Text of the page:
The 60s and 70s are over and drug testing is here to stay. Although there will always be a small criminal element in any industry, it’s a very small number in trucking.

Staying Awake Starts With Better Sleep

Whether it’s a shift in your sleep schedule, a noisy parking lot or you just don’t feel sleepy, here are a few healthy tricks to help you sleep. Turning up the radio volume and rolling down the windows may help get you to the next exit, but they certainly aren’t your first tactic for a long day’s drive.

Take a 20 minute walk after your last meal of the day. It’s not a workout or power walk. It’s just a walk to get out of the truck, clear your mind and get some circulation going. I’ve also found it helps keep my blood sugar in check. Read here for more info.

Use a white noise app on your phone. Just go to the app store in your Android or iPhone app store, and search for white noise or sleep noise. There are dozens of free options. I’ve used these for years to drown out the ambient noise of truck stops and other parking areas.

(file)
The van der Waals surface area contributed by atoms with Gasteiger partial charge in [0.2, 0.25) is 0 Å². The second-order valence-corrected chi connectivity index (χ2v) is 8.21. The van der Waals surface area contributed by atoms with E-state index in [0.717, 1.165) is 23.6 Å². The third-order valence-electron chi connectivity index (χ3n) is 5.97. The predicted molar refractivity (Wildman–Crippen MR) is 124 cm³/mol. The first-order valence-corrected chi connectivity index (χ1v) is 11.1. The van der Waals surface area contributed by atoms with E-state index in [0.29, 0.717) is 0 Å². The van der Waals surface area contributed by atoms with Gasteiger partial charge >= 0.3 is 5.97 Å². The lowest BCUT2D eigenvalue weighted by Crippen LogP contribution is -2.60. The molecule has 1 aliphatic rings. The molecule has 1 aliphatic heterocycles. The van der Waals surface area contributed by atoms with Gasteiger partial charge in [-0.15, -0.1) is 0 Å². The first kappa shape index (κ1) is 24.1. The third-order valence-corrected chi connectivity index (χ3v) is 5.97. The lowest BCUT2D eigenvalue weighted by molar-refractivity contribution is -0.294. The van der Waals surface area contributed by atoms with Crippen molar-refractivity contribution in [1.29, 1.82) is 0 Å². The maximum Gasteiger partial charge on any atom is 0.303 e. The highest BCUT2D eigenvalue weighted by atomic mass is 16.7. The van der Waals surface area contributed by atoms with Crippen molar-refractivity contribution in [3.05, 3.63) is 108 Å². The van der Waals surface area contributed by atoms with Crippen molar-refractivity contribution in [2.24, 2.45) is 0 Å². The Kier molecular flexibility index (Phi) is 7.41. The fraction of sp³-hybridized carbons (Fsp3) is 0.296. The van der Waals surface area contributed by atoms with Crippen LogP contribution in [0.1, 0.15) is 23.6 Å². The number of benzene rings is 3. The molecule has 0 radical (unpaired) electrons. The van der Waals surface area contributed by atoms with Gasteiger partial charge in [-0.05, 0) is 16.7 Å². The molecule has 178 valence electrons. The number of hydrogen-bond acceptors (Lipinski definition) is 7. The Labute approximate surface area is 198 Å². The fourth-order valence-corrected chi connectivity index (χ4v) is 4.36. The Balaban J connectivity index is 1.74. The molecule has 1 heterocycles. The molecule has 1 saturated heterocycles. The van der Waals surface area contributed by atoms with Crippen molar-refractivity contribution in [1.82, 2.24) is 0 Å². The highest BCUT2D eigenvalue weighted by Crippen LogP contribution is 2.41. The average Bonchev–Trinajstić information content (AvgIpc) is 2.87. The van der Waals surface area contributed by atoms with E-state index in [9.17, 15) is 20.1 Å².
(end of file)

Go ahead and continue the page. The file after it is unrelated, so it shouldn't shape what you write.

Keep it dark. Close those curtains, especially if you’re sleeping during the day. It’s just another part of telling your body it’s time to sleep.

Turn off electronic screens. It’s easy to spend 20 or 30 minutes on your smartphone or watching a video before you go to sleep, but it’s counterproductive. According to the National Sleep Foundation, this behavior will actually cause you stay awake longer. Instead, spend that last 20 or 30 minutes before lights out reading a book or magazine. Not on line, but printed on paper. Also, turn all the lights off except for a reading lamp.

Avoid caffeine at least 5 hours before bed. I’ve found caffeine’s effect on my sleep lasts about 5 hours. On the other hand, it affects my wife’s ability to sleep for about 8 hours. I love coffee, probably more than most. I just cut it off 6 hours before I go to bed.